EPiServer  /  CMS August 09, 2010

A toolset for building testable and flexible EPiServer CMS sites

Page Type Builder and EPiMVP or future MVC support in EPiServer CMS provides building blocks for creating well-architected and testable web sites using EPiServer CMS. However, the development experience, especially when it comes to testing isn’t always enjoyable. EPiAbstractions aims to solve that.

The new EPiAbstractions

Almost a year has passed since I first released EPiAbstractions. At that time EPiAbstractions was a project that I primarily created to be able to develop my blog using test driven development (TDD). It provided wrappers around all handler classes in EPiServer Community and for a lot of classes in EPiServer CMS. Since then a few things have changed. With the release of EPiServer Community 4 the Community team at EPiServer has opened up the framework for testing by switching from static methods to virtual instance methods in the handlers. Furthermore the CMS team has begun working on opening up the CMS for testing with the introduction of a IDataFactory interface among other things.

So, the EPiAbstractions project that I released a year ago has been rendered unnecessary for Community and it will hopefully also be rendered unnecessary for CMS with the next release of EPiServer CMS. However, during the last year, and especially the last few months, the project has evolved quite a bit. The abstractions for Community has been removed (though you can certainly use them in an older version) and focus has shifted from just wrapping classes in EPiServer CMS to actually making it easier and more fun to build well-architected applications using TDD with EPiServer CMS.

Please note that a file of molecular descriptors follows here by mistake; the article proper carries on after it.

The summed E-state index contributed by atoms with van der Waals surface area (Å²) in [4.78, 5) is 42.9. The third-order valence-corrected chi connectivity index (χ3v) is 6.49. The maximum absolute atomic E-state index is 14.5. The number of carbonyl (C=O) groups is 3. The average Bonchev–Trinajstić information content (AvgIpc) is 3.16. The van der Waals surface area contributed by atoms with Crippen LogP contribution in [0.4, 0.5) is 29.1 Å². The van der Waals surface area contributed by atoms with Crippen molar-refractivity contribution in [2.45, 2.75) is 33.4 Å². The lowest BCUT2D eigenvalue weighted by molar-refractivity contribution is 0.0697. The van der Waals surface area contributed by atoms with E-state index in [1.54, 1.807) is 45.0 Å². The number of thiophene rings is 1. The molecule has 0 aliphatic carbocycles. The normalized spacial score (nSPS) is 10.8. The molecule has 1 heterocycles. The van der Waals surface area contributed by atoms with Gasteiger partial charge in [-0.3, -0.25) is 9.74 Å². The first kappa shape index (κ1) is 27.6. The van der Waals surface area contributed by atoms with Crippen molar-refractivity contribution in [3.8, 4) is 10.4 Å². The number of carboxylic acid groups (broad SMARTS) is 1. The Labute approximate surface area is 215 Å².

In this post I’ll provide an overview of what EPiAbstractions is today and in a series of subsequent posts I’ll drill deeper into the different parts.

Source code on GitHub

The source code has been moved to GitHub to make it easier for others to contribute or fork the project. You’ll find the repository here. The CodePlex site is still around though and any releases will be hosted there. At the moment there is a release with version number 1.9 on the CodePlex site I strongly recommend you to grab the source code from GitHub and compile it yourself (just run build.bat).


EPiAbstractions now consist of four assemblies, three of which are new.


EPiAbstractions.dll provides facades for many classes in EPiServer whose methods are either static or non-virtual. These facades consists of two parts, an interface named I<originalClassName>Facade (such as IDataFactoryFacade) and an implementation named <originalClassName>Facade (such as DataFactoryFacade). The implementation maps directly to the original class in EPiServer CMS.

The implementations also have singleton implementations (such as DataFactoryFacade.Instance), however I strongly recommend you not to depend on these. That is, code that you write should depend on the interfaces and whatever implementation is used should be injected into your components. See my introduction to Inversion of Control for a discussion about dependency injection.

Hopefully this module will become unnecessary with the next version of the CMS.